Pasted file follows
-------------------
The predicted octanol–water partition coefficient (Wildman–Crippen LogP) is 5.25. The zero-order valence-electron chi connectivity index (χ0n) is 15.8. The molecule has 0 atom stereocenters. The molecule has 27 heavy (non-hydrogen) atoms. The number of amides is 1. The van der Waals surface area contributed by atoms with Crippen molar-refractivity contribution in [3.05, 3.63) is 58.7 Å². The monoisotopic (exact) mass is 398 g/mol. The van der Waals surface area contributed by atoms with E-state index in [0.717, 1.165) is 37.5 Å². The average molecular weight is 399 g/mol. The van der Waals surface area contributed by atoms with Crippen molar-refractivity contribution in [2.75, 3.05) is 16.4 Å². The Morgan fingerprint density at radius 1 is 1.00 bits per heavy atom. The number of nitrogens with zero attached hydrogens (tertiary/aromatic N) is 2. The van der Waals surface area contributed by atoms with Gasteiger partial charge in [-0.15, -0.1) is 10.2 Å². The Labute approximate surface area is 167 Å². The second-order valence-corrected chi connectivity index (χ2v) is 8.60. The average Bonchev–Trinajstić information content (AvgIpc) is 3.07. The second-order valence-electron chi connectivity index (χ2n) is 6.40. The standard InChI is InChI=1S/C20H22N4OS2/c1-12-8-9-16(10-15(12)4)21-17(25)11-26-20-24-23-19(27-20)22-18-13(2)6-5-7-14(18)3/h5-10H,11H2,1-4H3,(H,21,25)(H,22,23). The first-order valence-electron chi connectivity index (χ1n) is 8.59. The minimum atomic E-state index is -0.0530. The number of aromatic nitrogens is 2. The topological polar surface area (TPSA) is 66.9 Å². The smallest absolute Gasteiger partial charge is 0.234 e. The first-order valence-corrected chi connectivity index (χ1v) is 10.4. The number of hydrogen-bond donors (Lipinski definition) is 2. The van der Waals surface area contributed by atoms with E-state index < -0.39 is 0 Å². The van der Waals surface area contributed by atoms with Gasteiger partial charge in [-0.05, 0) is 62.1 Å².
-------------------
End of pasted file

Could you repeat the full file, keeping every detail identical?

The predicted octanol–water partition coefficient (Wildman–Crippen LogP) is 5.25. The zero-order valence-electron chi connectivity index (χ0n) is 15.8. The molecule has 0 atom stereocenters. The molecule has 27 heavy (non-hydrogen) atoms. The number of amides is 1. The van der Waals surface area contributed by atoms with Crippen molar-refractivity contribution in [3.05, 3.63) is 58.7 Å². The monoisotopic (exact) mass is 398 g/mol. The van der Waals surface area contributed by atoms with E-state index in [0.717, 1.165) is 37.5 Å². The average molecular weight is 399 g/mol. The van der Waals surface area contributed by atoms with Crippen molar-refractivity contribution in [2.75, 3.05) is 16.4 Å². The Morgan fingerprint density at radius 1 is 1.00 bits per heavy atom. The number of nitrogens with zero attached hydrogens (tertiary/aromatic N) is 2. The van der Waals surface area contributed by atoms with Gasteiger partial charge in [-0.15, -0.1) is 10.2 Å². The Labute approximate surface area is 167 Å². The second-order valence-corrected chi connectivity index (χ2v) is 8.60. The average Bonchev–Trinajstić information content (AvgIpc) is 3.07. The second-order valence-electron chi connectivity index (χ2n) is 6.40. The standard InChI is InChI=1S/C20H22N4OS2/c1-12-8-9-16(10-15(12)4)21-17(25)11-26-20-24-23-19(27-20)22-18-13(2)6-5-7-14(18)3/h5-10H,11H2,1-4H3,(H,21,25)(H,22,23). The first-order valence-electron chi connectivity index (χ1n) is 8.59. The minimum atomic E-state index is -0.0530. The number of aromatic nitrogens is 2. The topological polar surface area (TPSA) is 66.9 Å². The smallest absolute Gasteiger partial charge is 0.234 e. The first-order valence-corrected chi connectivity index (χ1v) is 10.4. The number of hydrogen-bond donors (Lipinski definition) is 2. The van der Waals surface area contributed by atoms with E-state index < -0.39 is 0 Å². The van der Waals surface area contributed by atoms with Gasteiger partial charge in [-0.05, 0) is 62.1 Å².